Charles F. Conner Named President of NCFC


Washington, DC (January 2, 2009) — Charles F. Conner has been named President and Chief Executive Officer of the National Council of Farmer Cooperatives (NCFC), a Washington, D.C.-based trade association representing the interests of U.S. agricultural cooperatives. Conner brings more than 25 years of national and state government, agricultural and trade association experience to his new position. Conner has served as Deputy Secretary for the US Department of Agriculture since May 2005.

“We were extremely impressed with Mr. Conner’s career accomplishments, the depth and breadth of his governmental and industry experience, as well as his keen understanding of agricultural policy, trade issues and the business challenges facing U.S. agriculture in general and agricultural cooperatives in particular,” noted Bill Davisson, NCFC’s chairman the chief executive officer of GROWMARK, who lead the search committee. “He is uniquely qualified to lead NCFC at a critical time when the needs of NCFC members are changing in a highly competitive global business environment.”

Davisson continued, “Mr. Conner will bring a fresh perspective and dynamic leadership to NCFC. He has a passion for agriculture and a strong commitment to the future success of agricultural cooperatives.”

Conner will begin his new position as president and CEO of NCFC on or about February 1, 2009. As Deputy Secretary for the USDA, Conner served as Chief Operating Officer (COO) overseeing day-to-day operations including development of a $95 billion budget for the 26 USDA agencies representing 300 programs and more than 100,000 employees. He represented the USDA on the President’s Management Council providing executive expertise to proposed government-wide policy direction on key management initiatives, and effectively communicating all aspects of the USDA mission to internal and external audiences through speeches, presentations and forums. Conner interacted directly with President George W. Bush and his senior staff to formulate domestic and international food, trade, security and energy policy. He led development of the Bush Administration’s $300 billion Farm Bill proposal and the strategy to educate and inform industry, constituents and Congress.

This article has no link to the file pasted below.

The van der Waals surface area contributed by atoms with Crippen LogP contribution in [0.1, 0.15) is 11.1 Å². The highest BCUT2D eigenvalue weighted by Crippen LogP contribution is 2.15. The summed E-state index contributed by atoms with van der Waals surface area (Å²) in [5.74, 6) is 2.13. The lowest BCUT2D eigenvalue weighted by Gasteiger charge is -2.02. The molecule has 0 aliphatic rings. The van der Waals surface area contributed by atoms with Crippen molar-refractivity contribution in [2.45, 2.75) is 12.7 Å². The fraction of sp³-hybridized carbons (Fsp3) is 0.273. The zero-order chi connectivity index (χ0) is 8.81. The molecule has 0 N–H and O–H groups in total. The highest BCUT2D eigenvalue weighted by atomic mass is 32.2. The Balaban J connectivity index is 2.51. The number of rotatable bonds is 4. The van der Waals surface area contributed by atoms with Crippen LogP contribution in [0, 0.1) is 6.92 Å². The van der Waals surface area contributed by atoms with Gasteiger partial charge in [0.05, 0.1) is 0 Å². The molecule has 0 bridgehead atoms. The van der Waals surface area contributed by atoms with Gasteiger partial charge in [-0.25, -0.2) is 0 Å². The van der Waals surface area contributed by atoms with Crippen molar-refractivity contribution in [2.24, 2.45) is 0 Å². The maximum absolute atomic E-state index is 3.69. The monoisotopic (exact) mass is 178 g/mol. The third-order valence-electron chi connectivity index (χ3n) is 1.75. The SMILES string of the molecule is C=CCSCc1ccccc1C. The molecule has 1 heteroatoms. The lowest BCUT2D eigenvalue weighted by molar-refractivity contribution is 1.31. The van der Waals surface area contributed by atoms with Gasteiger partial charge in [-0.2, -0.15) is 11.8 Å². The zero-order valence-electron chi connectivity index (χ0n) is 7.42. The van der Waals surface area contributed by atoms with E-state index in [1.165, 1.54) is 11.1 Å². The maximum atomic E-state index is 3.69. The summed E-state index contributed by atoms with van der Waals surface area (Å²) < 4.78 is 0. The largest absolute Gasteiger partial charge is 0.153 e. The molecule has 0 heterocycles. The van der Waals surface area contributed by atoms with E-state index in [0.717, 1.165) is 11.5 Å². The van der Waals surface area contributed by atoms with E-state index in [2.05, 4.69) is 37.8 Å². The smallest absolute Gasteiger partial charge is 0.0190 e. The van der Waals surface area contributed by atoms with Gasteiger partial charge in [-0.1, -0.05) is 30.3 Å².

From August 2007 to January 2008, Conner served as USDA Secretary and Deputy Secretary. He led an official delegation to Colombia and to a meeting of the Food and Agriculture Organization in Rome, Italy, to enhance the United States’ role in influencing global food and trade issues. In addition, he played a key role in developing the Administration’s immigration policy including important changes to the H2A program. His role in communicating USDA policy involved print and television media, including live appearances on Fox News, CSPAN, and the Squawk Box.

Conner’s experience also includes the assignment of Special Assistant to the President, Executive Office of the President, from October 2001 to May 2005. In this role, he worked directly with President George W. Bush and his senior staff on the 2001/02 Farm Bill to develop the strategy behind the transfer of several USDA agency functions to the newly formed Department of Homeland Security.

From May 1997 to October 2001 Conner served as President of the Corn Refiners Association. He navigated and negotiated the interests of both large and small companies to gain consensus on the association’s budget and policy direction. In addition, he directed a successful World Trade Organization (WTO) and NAFTA trade case against the Government of Mexico.

Conner is a graduate of Purdue University, with a Bachelor’s of Science degree and is the recipient of Purdue’s Distinguished Alumni Award. He and his wife Dru have four children.

Kelly Kincannon, chairman of the global executive search firm Kincannon & Reed, assisted the NCFC search committee in recruiting Mr. Conner as the new President and CEO.

NCFC is a national association representing America’s farmer cooperatives. There are nearly 3,000 farmer cooperatives across the U.S. whose members include a majority of our nation’s more than 2 million farmers, ranchers and growers. These farmer cooperative businesses handle, process and market agricultural commodities and related products, furnish farm supplies, and provide credit and related financial services. Earnings from these activities are returned to their members on a patronage basis. Farmer cooperatives also provide jobs for nearly 300,000 Americans, many in rural areas, with a combined payroll of over $8 billion.

Additional information about NCFC can be found at www.ncfc.org.

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